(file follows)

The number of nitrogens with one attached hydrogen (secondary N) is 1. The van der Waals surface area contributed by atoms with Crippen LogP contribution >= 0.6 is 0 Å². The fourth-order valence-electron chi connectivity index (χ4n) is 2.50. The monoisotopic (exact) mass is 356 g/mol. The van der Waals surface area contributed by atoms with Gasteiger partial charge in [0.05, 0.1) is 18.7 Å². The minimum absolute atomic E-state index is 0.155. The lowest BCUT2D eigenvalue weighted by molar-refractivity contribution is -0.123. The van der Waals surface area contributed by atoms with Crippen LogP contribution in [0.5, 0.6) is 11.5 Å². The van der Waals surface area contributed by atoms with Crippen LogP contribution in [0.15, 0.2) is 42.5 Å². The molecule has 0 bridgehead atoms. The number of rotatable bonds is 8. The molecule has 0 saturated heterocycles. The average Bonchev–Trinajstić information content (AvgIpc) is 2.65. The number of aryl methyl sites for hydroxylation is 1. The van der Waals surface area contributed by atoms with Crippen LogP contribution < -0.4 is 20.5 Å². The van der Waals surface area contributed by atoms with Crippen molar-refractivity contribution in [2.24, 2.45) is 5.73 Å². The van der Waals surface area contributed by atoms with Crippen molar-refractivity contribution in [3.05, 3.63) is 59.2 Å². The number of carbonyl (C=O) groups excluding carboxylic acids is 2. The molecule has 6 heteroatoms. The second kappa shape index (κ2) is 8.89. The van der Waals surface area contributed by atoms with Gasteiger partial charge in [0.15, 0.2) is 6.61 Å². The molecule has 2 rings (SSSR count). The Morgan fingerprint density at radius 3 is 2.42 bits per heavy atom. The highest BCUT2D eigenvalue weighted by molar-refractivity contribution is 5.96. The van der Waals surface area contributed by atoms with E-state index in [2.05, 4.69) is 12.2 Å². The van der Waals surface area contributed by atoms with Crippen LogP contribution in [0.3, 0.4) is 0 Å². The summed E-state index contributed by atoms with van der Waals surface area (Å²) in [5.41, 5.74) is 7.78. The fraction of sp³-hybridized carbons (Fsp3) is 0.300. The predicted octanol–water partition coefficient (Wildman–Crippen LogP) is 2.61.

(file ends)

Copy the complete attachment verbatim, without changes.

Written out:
The number of nitrogens with one attached hydrogen (secondary N) is 1. The van der Waals surface area contributed by atoms with Crippen LogP contribution >= 0.6 is 0 Å². The fourth-order valence-electron chi connectivity index (χ4n) is 2.50. The monoisotopic (exact) mass is 356 g/mol. The van der Waals surface area contributed by atoms with Gasteiger partial charge in [0.05, 0.1) is 18.7 Å². The minimum absolute atomic E-state index is 0.155. The lowest BCUT2D eigenvalue weighted by molar-refractivity contribution is -0.123. The van der Waals surface area contributed by atoms with Crippen LogP contribution in [0.5, 0.6) is 11.5 Å². The van der Waals surface area contributed by atoms with Crippen LogP contribution in [0.15, 0.2) is 42.5 Å². The molecule has 0 bridgehead atoms. The number of rotatable bonds is 8. The molecule has 0 saturated heterocycles. The average Bonchev–Trinajstić information content (AvgIpc) is 2.65. The number of aryl methyl sites for hydroxylation is 1. The van der Waals surface area contributed by atoms with Crippen LogP contribution < -0.4 is 20.5 Å². The van der Waals surface area contributed by atoms with Crippen molar-refractivity contribution in [2.24, 2.45) is 5.73 Å². The van der Waals surface area contributed by atoms with Crippen molar-refractivity contribution in [3.05, 3.63) is 59.2 Å². The number of carbonyl (C=O) groups excluding carboxylic acids is 2. The molecule has 6 heteroatoms. The second kappa shape index (κ2) is 8.89. The van der Waals surface area contributed by atoms with Gasteiger partial charge in [0.15, 0.2) is 6.61 Å². The molecule has 2 rings (SSSR count). The Morgan fingerprint density at radius 3 is 2.42 bits per heavy atom. The highest BCUT2D eigenvalue weighted by molar-refractivity contribution is 5.96. The van der Waals surface area contributed by atoms with E-state index in [2.05, 4.69) is 12.2 Å². The van der Waals surface area contributed by atoms with Crippen LogP contribution in [0.3, 0.4) is 0 Å². The summed E-state index contributed by atoms with van der Waals surface area (Å²) in [5.41, 5.74) is 7.78. The fraction of sp³-hybridized carbons (Fsp3) is 0.300. The predicted octanol–water partition coefficient (Wildman–Crippen LogP) is 2.61.